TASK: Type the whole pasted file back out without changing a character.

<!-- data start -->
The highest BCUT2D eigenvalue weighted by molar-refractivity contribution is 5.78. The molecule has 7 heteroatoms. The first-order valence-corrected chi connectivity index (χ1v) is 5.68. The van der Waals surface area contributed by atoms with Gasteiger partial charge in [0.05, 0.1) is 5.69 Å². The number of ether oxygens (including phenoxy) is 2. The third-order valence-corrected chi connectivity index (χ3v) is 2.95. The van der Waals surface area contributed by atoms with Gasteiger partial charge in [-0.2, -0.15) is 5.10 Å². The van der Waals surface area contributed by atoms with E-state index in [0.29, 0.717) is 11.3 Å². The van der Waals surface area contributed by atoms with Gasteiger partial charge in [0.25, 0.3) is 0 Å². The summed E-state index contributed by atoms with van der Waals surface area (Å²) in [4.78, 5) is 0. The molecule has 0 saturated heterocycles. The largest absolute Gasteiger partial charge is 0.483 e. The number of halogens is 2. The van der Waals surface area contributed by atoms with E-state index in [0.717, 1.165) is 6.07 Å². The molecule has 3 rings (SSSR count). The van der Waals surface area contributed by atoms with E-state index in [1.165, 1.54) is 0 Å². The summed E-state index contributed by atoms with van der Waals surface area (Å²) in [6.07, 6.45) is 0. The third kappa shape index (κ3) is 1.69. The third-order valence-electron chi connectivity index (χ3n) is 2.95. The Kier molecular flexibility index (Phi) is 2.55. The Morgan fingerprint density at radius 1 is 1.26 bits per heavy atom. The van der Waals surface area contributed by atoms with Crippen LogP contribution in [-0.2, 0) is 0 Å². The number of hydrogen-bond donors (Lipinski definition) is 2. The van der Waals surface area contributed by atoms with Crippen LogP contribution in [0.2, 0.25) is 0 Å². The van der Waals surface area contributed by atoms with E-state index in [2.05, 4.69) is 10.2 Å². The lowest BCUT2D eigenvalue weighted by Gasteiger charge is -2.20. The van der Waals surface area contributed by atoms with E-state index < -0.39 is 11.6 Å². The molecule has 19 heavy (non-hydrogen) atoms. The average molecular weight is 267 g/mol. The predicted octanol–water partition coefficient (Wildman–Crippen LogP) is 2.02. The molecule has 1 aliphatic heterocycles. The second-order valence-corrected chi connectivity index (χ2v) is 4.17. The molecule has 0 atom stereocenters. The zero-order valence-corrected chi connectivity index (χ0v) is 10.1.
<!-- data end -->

The highest BCUT2D eigenvalue weighted by molar-refractivity contribution is 5.78. The molecule has 7 heteroatoms. The first-order valence-corrected chi connectivity index (χ1v) is 5.68. The van der Waals surface area contributed by atoms with Gasteiger partial charge in [0.05, 0.1) is 5.69 Å². The number of ether oxygens (including phenoxy) is 2. The third-order valence-corrected chi connectivity index (χ3v) is 2.95. The van der Waals surface area contributed by atoms with Gasteiger partial charge in [-0.2, -0.15) is 5.10 Å². The van der Waals surface area contributed by atoms with E-state index in [0.29, 0.717) is 11.3 Å². The van der Waals surface area contributed by atoms with Gasteiger partial charge in [0.25, 0.3) is 0 Å². The summed E-state index contributed by atoms with van der Waals surface area (Å²) in [4.78, 5) is 0. The molecule has 0 saturated heterocycles. The largest absolute Gasteiger partial charge is 0.483 e. The number of halogens is 2. The van der Waals surface area contributed by atoms with E-state index in [0.717, 1.165) is 6.07 Å². The molecule has 3 rings (SSSR count). The van der Waals surface area contributed by atoms with E-state index in [1.165, 1.54) is 0 Å². The summed E-state index contributed by atoms with van der Waals surface area (Å²) in [6.07, 6.45) is 0. The third kappa shape index (κ3) is 1.69. The third-order valence-electron chi connectivity index (χ3n) is 2.95. The Kier molecular flexibility index (Phi) is 2.55. The Morgan fingerprint density at radius 1 is 1.26 bits per heavy atom. The van der Waals surface area contributed by atoms with Crippen LogP contribution in [-0.2, 0) is 0 Å². The number of hydrogen-bond donors (Lipinski definition) is 2. The van der Waals surface area contributed by atoms with Crippen LogP contribution in [0.2, 0.25) is 0 Å². The van der Waals surface area contributed by atoms with E-state index in [2.05, 4.69) is 10.2 Å². The lowest BCUT2D eigenvalue weighted by Gasteiger charge is -2.20. The van der Waals surface area contributed by atoms with E-state index < -0.39 is 11.6 Å². The molecule has 19 heavy (non-hydrogen) atoms. The average molecular weight is 267 g/mol. The predicted octanol–water partition coefficient (Wildman–Crippen LogP) is 2.02. The molecule has 1 aliphatic heterocycles. The second-order valence-corrected chi connectivity index (χ2v) is 4.17. The molecule has 0 atom stereocenters. The zero-order valence-corrected chi connectivity index (χ0v) is 10.1.